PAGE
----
Big offensive advantage to Napoli here, but Molina can hit, too. Big defensive advantage to Molina here, but we've seen what Napoli can do behind the plate this postseason. This is a tough call for many reasons. We're weighing Napoli's power stroke (30 HR in 369 at-bats this season) against Molina's ability to completely eliminate the opposing running game. Ultimately, it's a toss up between two really good players.

First base: Michael Young vs. Albert Pujols


Young is a very good hitter. A great one at times, including most of the 2011 season. He just became the first player in LCS history to record two extra-base hits in one inning. He's gotten some noise in the AL MVP argument. It's just that he's not Albert Pujols in any aspect of the game.

Second base: Ian Kinsler vs. Ryan Theriot


Theriot's a scrappy singles hitter who makes lots of baserunning mistakes. He's not a defensive liability at second like he was at short, but he's still not much more than just an average player. Even if Skip Schumaker can return at full health, the upgrade is pretty minor. Kinsler had 32 homers and 30 stolen bases in the regular season and is far superior with the glove. 

Shortstop: Elvis Andrus vs. Rafael Furcal


Andrus is a solid defender and base stealer, but not a very good hitter. Furcal has provided St. Louis a bit of a power-speed combo atop the order since his acquisition. It's a really close call here, but Furcal seems to be providing his team more of a spark at this point in time. Things could easily change by the second inning of Game 1, but we're going Furcal by a nose for now.

Third base: Adrian Beltre vs. David Freese


A healthy Freese has been a monumental boost for the Cardinals' offense, especially as Matt Holliday has dealt with some injuries. Freese was a really good hitter in the regular season and absolutely exploded in the NLCS. Beltre can match and exceed his firepower, though. Beltre had 32 regular-season homers and then went yard three times in the clinching ALDS Game 4 at Tampa Bay. He's also a great defender. Before the NLCS, Freese was underrated, but let's not overcorrect based upon six games. He closed the gap, but is still slightly behind Beltre overall.

Left field: David Murphy vs. Matt Holliday


When healthy, Holliday is an elite player. He's starting to look healthy based upon the last few games, too, so this is an easy call.

Center field: Josh Hamilton vs. Jon Jay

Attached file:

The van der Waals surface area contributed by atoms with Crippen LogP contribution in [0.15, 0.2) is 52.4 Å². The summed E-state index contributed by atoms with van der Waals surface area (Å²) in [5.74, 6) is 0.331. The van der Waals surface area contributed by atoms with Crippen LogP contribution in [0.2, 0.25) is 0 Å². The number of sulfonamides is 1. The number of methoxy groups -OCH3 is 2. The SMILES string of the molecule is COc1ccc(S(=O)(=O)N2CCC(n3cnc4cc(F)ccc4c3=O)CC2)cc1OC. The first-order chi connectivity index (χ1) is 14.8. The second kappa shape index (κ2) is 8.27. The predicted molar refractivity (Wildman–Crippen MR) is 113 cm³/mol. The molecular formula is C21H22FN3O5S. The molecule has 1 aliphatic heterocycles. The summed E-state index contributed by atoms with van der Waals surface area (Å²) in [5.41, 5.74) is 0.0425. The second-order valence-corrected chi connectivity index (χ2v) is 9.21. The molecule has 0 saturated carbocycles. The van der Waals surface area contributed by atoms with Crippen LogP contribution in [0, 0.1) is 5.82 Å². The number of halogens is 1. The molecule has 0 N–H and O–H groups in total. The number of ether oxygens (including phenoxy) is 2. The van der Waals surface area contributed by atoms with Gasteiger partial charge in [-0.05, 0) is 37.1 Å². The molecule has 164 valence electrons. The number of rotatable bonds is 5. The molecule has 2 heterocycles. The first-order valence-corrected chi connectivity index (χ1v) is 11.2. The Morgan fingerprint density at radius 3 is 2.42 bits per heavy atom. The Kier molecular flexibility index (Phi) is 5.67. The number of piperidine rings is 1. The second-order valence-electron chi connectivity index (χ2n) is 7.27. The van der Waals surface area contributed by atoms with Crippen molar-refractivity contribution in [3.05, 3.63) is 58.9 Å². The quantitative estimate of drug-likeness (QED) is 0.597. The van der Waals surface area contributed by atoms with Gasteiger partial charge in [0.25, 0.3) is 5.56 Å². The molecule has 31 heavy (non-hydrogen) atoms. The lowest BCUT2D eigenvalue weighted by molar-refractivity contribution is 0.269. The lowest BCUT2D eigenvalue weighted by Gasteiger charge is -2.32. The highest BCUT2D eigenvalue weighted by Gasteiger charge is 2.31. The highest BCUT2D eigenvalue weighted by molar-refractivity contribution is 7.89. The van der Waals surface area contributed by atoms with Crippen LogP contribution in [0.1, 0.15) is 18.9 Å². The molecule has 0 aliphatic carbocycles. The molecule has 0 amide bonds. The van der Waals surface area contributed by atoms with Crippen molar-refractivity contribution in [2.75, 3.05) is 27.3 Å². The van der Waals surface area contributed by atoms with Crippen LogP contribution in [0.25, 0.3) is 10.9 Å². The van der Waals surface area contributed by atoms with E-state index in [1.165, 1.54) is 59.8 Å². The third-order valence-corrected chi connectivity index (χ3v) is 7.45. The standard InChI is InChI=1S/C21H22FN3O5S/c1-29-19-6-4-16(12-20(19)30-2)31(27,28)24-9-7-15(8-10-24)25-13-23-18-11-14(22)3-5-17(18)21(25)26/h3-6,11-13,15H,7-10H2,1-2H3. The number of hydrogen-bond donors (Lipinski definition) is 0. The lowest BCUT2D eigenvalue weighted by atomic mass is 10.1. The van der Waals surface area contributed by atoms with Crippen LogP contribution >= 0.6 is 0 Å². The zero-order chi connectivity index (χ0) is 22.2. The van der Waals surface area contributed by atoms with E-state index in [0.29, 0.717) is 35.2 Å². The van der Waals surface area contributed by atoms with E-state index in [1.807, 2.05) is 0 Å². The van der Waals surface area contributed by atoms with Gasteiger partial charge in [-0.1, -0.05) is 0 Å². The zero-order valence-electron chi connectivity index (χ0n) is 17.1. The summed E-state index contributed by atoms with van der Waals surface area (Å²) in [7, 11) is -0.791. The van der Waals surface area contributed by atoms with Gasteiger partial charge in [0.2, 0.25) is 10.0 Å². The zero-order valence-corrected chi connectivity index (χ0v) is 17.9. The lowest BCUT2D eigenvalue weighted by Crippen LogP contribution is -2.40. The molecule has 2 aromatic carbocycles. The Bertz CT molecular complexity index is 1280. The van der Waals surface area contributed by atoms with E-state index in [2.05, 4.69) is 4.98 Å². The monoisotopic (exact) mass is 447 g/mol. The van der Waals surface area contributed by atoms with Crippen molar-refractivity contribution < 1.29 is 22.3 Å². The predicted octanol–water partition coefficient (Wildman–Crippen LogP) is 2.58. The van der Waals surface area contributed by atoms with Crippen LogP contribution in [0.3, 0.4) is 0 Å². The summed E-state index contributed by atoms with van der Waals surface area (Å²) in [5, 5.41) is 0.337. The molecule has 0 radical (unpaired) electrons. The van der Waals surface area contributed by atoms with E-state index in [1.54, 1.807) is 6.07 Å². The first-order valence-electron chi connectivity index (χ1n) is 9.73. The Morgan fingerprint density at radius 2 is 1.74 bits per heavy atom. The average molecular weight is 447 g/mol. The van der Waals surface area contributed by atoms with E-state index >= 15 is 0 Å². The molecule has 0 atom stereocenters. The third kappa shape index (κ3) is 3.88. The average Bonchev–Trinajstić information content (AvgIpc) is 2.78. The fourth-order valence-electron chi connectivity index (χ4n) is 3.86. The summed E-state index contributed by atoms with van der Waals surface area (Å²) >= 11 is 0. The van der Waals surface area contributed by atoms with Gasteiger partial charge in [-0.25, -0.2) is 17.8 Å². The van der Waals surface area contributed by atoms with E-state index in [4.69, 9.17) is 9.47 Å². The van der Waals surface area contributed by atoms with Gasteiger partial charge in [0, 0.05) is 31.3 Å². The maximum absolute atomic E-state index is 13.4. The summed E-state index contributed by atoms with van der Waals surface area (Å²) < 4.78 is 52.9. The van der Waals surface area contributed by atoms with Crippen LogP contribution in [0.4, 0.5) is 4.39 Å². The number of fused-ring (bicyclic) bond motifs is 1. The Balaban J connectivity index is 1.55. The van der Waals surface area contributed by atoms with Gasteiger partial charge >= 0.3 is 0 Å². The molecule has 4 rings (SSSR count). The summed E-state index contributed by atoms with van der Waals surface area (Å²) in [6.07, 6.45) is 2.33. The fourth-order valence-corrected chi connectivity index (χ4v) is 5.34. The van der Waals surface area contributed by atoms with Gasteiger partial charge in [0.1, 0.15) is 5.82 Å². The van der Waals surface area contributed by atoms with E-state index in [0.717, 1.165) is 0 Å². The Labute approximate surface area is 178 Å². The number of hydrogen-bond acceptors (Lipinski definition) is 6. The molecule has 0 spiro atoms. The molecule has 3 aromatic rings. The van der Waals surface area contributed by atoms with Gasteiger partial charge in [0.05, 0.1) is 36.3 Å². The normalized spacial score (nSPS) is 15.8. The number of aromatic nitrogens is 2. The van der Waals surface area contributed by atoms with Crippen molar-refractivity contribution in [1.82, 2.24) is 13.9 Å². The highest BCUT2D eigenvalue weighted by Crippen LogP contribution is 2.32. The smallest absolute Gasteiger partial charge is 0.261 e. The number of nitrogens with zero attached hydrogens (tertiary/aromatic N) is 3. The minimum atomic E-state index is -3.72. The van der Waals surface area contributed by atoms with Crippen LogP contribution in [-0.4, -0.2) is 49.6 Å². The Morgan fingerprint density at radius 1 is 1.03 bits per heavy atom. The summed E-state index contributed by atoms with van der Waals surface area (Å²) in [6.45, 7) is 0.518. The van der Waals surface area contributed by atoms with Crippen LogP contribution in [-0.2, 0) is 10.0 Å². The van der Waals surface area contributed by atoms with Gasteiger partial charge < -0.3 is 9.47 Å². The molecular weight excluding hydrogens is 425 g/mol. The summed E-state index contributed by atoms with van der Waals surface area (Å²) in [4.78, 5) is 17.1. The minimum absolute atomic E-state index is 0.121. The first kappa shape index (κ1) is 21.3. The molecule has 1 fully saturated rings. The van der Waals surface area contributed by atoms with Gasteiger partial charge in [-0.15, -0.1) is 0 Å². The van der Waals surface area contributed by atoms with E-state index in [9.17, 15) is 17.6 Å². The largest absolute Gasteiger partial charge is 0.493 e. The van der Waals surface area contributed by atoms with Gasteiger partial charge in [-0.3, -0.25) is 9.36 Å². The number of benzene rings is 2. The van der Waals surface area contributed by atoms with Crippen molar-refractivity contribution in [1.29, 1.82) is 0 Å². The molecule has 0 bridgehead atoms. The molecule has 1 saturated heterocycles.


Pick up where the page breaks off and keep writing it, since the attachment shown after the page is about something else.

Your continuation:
Jay isn't a bad player by any stretch, but he's out of his league here. When Hamilton can keep himself on the field, he's one of the most feared sluggers in the league, and will also sell out his body to make a big defensive play (see Game 6, for example).

Right field: Nelson Cruz vs. Lance Berkman


We cannot discount the season that Berkman, the NL Comeback Player of the Year, put together. He was great, and especially valuable early in the season when Holliday was hurt and Pujols was struggling. But Cruz still almost matched his power production despite playing 21 fewer games in the regular season. In the playoffs, Cruz has been the best hitter in baseball, not to mention that he's a much better defender than Berkman. This one would be a toss up, but Cruz's hot hand pushes him over the top. Put it this way, Cardinals fans: What if you could trade Berkman for Cruz straight up for the series? You'd do it. Don't lie.

Designated hitter


The designated hitter for the Rangers is a mix and match thing. Young or Napoli can be used there, which would get Mitch Moreland or Yorvit Torrealba into the lineup. It's also possible Washington goes with Endy Chavez or Craig Gentry in the outfield and uses Murphy at DH. So, essentially, we're judging the bench here. For the Cardinals, the smart money is on Berkman being used as the DH, which then puts Allen Craig in the outfield. So what we're really judging here is which offense benefits more from being able to use a DH and, oddly enough, the NL team here does. Craig is a much better offensive player than Moreland, Torrealba, Chavez or Gentry. So the three games in Texas will actually favor the Cardinals in this one aspect of the game, however small it is.

Starting rotation: C.J. Wilson, Colby Lewis, Matt Harrison, Derek Holland vs. Chris Carpenter, Jaime Garcia, Edwin Jackson, Kyle Lohse


Both rotations have good ability yet have been shaky at times. Holland and Garcia particularly struggled in their respective LCS'. Wilson and Carpenter both pitched like aces at several points throughout the regular season, but the deciding factor here is that Carpenter has shown he can carry his team in a big game. Wilson, meanwhile, is 1-4 with a 5.40 ERA and 1.40 WHIP in seven career postseason starts.

Bullpen: Neftali Feliz et al vs. Jason Motte et al


The fact that both teams won four of six games against their respective LCS opponents with zero quality starts tells you all you need to know about how good the bullpens are right now. The Cardinals' bullpen has significantly improved down the stretch, as Motte has stepped in as the closer -- despite not being "officially" named as such. Marc Rzepczynski has been a solid left-handed addition just as right-hander Octavio Dotel has gotten some really big outs. Especially after the NLCS, you have to say the Cardinals have a very strong bullpen right now. The way things have gone for Texas of late, though, it's even better. Scott Feldman and Alexi Ogando have proven to be an exceptional duo to bridge the gap from the starters to the potentially dominant Mike Adams and Neftali Feliz at the back-end.

Defense